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Our Bodies, Ourselves: Listen to Kalahandi's Women
|by Manipadma Jena|
Ever since she gave birth to a stillborn boy, Sajana Sabar, 20, has not spoken a word. A resident of Uchalla village in Golamunda block of Kalahandi district in Orissa, Sajana lives 75 kilometres away from the nearest hospital. For the delivery, her family had to hire a jeep for a princely sum of Rs 1,000 (US$1=Rs 42) to get to the sub-divisional hospital in Dharamgarh. There, the doctor demanded a fee of Rs 1,000 and then with another Rs 2,000 to pay off the medicines and food bills, Sajana's father-in-law, a marginal farmer, was compelled to sell off the entire year's stock of paddy when the first offer came along. The family spent over Rs 6,000 on the delivery but ailing Sajana came home - from the brink of death - bereft.
Mana Jhankar, 24, is a daily wage earner in village Kuturukhamar of Bhawanipatna block, 12 kilometres from Kalahandi district. Her husband sells puffed rice and the couple finds it difficult to make ends meet. Understandably, when Mana was expecting, an institutional delivery was out of the question. The couple could ill-afford the government hospital expense of Rs 2,000. When Mana first experienced birth pangs, her husband was 15 kilometres away and unaware that his young wife was soon to endure a horrific labour: The baby emerged in a sitting position - buttocks out, head and feet stuck inside. By the time Sabita Nayak, an Auxiliary Nurse Midwife (ANM), reached Mana's house, the expectant woman had bled for five hours. Desperate to get her patient to a hospital, Sabita pleaded with the bus drivers on the highway to ferry them across but to no avail. Nayak then boarded a bus to return with an ambulance. Mana's tangled umbilical cord had to be cut into several pieces to extract the asphyxiated foetus. She was hospitalised for a week.
Lakhmani Sabar of Uchalla was a mother by 17 - just a year into her marriage to Dana, a daily wage earner. Their only surviving child, a daughter, is now 14. Motherless, the teenager is testimony to the district's high Maternal Mortality Rate (MMR). Lakhmani's subsequent four pregnancies had resulted in stillbirths and eventually her death. She had not been given a single antenatal check-up and was administered just one dose of tetanus toxoid, instead of the requisite three. Perhaps her life could have been saved had she been able to reach the hospital in Dharamgarh before she began to haemorrhage.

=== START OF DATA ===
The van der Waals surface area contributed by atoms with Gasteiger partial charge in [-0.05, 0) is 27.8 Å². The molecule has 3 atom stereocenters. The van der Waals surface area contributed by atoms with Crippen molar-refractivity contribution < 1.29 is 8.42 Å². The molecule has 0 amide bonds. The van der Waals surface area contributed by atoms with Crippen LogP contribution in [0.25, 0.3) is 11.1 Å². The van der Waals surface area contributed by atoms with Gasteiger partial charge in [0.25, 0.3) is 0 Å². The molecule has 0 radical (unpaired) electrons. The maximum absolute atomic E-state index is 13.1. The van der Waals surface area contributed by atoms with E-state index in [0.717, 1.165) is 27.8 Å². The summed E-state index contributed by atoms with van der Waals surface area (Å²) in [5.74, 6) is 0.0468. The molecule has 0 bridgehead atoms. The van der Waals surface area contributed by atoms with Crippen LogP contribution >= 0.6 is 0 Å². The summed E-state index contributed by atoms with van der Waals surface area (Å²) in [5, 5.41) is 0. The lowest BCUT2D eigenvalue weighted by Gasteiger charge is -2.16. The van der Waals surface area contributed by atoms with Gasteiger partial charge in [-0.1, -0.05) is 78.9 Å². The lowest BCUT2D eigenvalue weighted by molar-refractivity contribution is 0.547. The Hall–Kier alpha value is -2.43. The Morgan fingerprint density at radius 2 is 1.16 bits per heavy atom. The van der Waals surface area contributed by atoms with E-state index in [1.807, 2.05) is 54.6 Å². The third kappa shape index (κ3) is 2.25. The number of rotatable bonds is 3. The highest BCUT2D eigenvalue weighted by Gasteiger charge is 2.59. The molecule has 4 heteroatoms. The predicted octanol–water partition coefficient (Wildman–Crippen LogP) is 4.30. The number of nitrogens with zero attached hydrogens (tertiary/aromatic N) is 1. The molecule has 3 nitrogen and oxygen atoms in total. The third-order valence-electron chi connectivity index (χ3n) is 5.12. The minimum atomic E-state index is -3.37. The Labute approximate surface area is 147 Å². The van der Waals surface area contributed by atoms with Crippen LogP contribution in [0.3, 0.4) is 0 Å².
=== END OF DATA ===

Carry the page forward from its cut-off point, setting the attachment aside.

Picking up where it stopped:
These pitiful tales are common to Kalahandi, where the official MMR is 364 per 100,000 live births as against the state's 358. But the district could well have an MMR of anything between 400 to 500 if the unregistered cases are factored in, states Dr B.C. Roy, Asst. District Medical Officer, Family Welfare Department. According to the NGO, White Ribbon Alliance (India), MMR goes up to 620 in rural Orissa - a level comparable with that of sub-Saharan Africa.
The three main reasons for a high MMR in Kalahandi - where nearly half of the populace comprises vulnerable Scheduled Tribes and Castes - are early marriage, low institutional deliveries and low intake of vitamin supplements during pregnancy. Poverty, educational backwardness and lack of health education and awareness - only 29.3 per cent of women are literate - are the other causes. Ironically, six out of 10 maternal deaths in the district are avoidable, says Roy.
But why do expectant women have to suffer at all? At the Jan Sunwaye (public hearing) of the Janani Suraksha Yojana (JSY) or Safe Motherhood Scheme, under the National Rural Health Mission (NRHM), conducted in Bhawanipatna, Kalahandi - one of the 22 held in backward districts by the Orissa State Commission for Women (SCW) and UNICEF over the last year - Sajana's mother-in-law arrived with a pertinent query. Embittered ever since she lost her grandchild, she asked, "Why should families like mine be compelled to sell land and foodgrain to get basic health services that should be ours by right?"